Tuberculosis: essential facts

The most common causative agent of tuberculosis (TB) in humans, Mycobacterium tuberculosis, is a member of the M. tuberculosis complex (MTBC) which includes six other closely related species: M. bovis, M. africanum, M. microti, M. pinnipedii, M. caprae and M. canettii. Two billion people are infected with Mycobacterium tuberculosis (latent TB) worldwide. Around 5-10% of these individuals will develop active TB disease. If an individual has both latent TB and human immunodeficiency virus (HIV) infection, his or her risk of developing active TB is 50-fold higher compared with those who are HIV negative. A total of 9.27 million new cases (1.37 million of them in HIV positive people) were reported in 2007. Two million deaths worldwide and 4.1 million infectious cases were estimated in 2007[1]. According to recent estimates, 9.4 million new active disease cases corresponding to an estimated incidence of 139 per 100,000 population occurred throughout the world in 2008 [2]. Only 5.7 million of 9.4 million cases of TB (new cases and relapse cases) were notified to national tuberculosis programs of various countries while the rest were based on assessments of effectiveness of surveillance systems. The highest number of TB cases occurred in Asia (55%) followed by Africa (30%). The highest incidence rate (351 per 100,000 populations) was recorded for the African region, mainly due to high prevalence of HIV infection. An estimated 1.4 million (15%) of incident TB patients were coinfected with HIV in 2008. Globally, the total prevalent TB cases in 2008 were 11.1 million corresponding to 164 cases per 100 000 population that resulted in 1.8 million deaths (including 0.5 million TB patients coinfected with HIV). Nearly 440 000 cases of multidrug-resistant TB (MDR-TB, defined as infection with M. tuberculosis strains resistant at least to the two most important first-line drugs, rifampicin and isoniazid) occurred in 2008. By 2009, extensively drug-resistant TB (XDR-TB; defined as MDR-TB strains additionally resistant to a fluoroquinolone and a second-line anti-TB injectable agent such as kanamycin, amikacin, or capreomycin) has been found in 58 countries. While MDR-TB is difficult and expensive to treat, XDR-TB is virtually an untreatable disease in most of the developing countries. Infection with M. tuberculosis begins with the phagocytosis of tubercle bacilli by antigen-presenting cells in human lung alveoli. This sets in motion a complex infection process by the pathogen and a potentially protective immune response by the host. M. tuberculosis has devoted a large part of its genome towards functions that allow it to successfully establish progressive or latent infection in majority of infected individuals. The failure of immune-mediated clearance is due to multiple strategies adopted by M. tuberculosis that blunt the microbicidal mechanisms of infected immune cells and formation of distinct granulomatous lesions that differ in their ability to suppress or support the persistence of viable M. tuberculosis (LTBI) [2]. TB is a major cause of morbidity and mortality in India and accounts for 1/5th of the world population. According to World Health Organization (WHO), each year an estimated 9.4 million new cases of TB are detected leading to nearly 2 million deaths, and almost one third of world population is infected by Mycobacterium tuberculosis. About 40% of all Indians are infected. MDR TB levels are less than 3% in new cases and 12% among retreatment cases as per the recent studies. In India drug resistant pattern vary widely across different parts of the country.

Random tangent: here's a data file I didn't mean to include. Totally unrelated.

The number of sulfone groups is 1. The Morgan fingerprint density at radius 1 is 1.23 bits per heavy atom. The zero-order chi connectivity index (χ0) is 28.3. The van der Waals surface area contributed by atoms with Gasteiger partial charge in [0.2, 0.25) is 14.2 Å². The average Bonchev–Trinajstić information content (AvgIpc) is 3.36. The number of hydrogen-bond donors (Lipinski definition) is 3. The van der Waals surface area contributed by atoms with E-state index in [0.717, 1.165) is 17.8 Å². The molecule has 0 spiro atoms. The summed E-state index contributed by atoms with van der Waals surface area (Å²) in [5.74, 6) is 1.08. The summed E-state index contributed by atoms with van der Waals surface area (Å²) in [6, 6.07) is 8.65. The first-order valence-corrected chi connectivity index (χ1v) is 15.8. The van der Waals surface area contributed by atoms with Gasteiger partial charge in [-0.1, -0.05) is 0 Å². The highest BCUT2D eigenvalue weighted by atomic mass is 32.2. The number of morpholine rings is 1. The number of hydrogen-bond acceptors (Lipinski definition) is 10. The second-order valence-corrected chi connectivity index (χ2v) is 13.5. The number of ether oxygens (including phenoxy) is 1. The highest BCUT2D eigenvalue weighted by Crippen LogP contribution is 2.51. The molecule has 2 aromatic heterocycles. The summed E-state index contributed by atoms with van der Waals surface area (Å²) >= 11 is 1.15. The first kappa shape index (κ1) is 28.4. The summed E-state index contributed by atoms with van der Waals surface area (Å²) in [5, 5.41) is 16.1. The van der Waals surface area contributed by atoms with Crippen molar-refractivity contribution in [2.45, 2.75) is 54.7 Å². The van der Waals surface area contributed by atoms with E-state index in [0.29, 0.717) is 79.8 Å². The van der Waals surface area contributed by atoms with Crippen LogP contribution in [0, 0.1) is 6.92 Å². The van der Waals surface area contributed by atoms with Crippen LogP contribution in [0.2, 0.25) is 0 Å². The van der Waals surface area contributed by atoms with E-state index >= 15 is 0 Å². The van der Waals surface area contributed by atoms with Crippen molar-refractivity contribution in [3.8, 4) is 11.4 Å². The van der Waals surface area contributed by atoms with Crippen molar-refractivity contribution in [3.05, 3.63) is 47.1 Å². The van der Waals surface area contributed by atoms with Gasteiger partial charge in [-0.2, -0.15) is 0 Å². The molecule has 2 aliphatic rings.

In the United States, tuberculosis is uncommon among young adults of European descent, who have only rarely been exposed to M. tuberculosis infection during recent decades. In contrast, the prevalence of M. tuberculosis infection is relatively high among elderly Caucasians, who remain at increased risk of developing active tuberculosis. Tuberculosis in the United States is also a disease of young adult members of the HIV-infected, immigrant, and disadvantaged/marginalized populations. Similarly, in Europe (see fig. 1-3), tuberculosis has reemerged as an important public health problem, mainly as a result of cases among immigrants from high-prevalence countries. Relatively recent data on trends indicate that in 2005 tuberculosis incidence was stable or falling in most regions; the result is a small decline globally from figures in previous years. This global reduction is due largely to an apparent peaking in sub-Saharan Africa, where incidence had risen steeply since the 1980s as a result of the HIV epidemic and the paucity of health services. In Eastern Europe, incidence increased during the 1990s because of deterioration in socioeconomic conditions and the health care infrastructure; however, after peaking in 2001, incidence has recently stabilized [3].

National TB control programmes play a vital role in curing TB patients and preventing deaths; the diagnosis and treatment of active TB have significantly reduced disease transmission and incidence in some countries. However, treatment programmes have not had a major, detectable effect on incidence on a large scale. The possible reasons are that: (i) patients are not diagnosed and treated soon enough to significantly reduce transmission; (ii) case detection, cure and TB incidence trends cannot be measured accurately; (iii) there has been insufficient time to see the effects of reduced transmission; and (iv) any effects on transmission are offset by a growing risk of developing TB following infection [4].


Figure 4. General principles for designing an empirical regimen
to treat MDR-TB [5].


Figure 5. Molecular mechanisms of drug resistance in Mycobacterium tuberculosis. Extracted from source [8].
Figure 6. Basic antituberculosis therapy. Redesigned from source [9].

Web resources:


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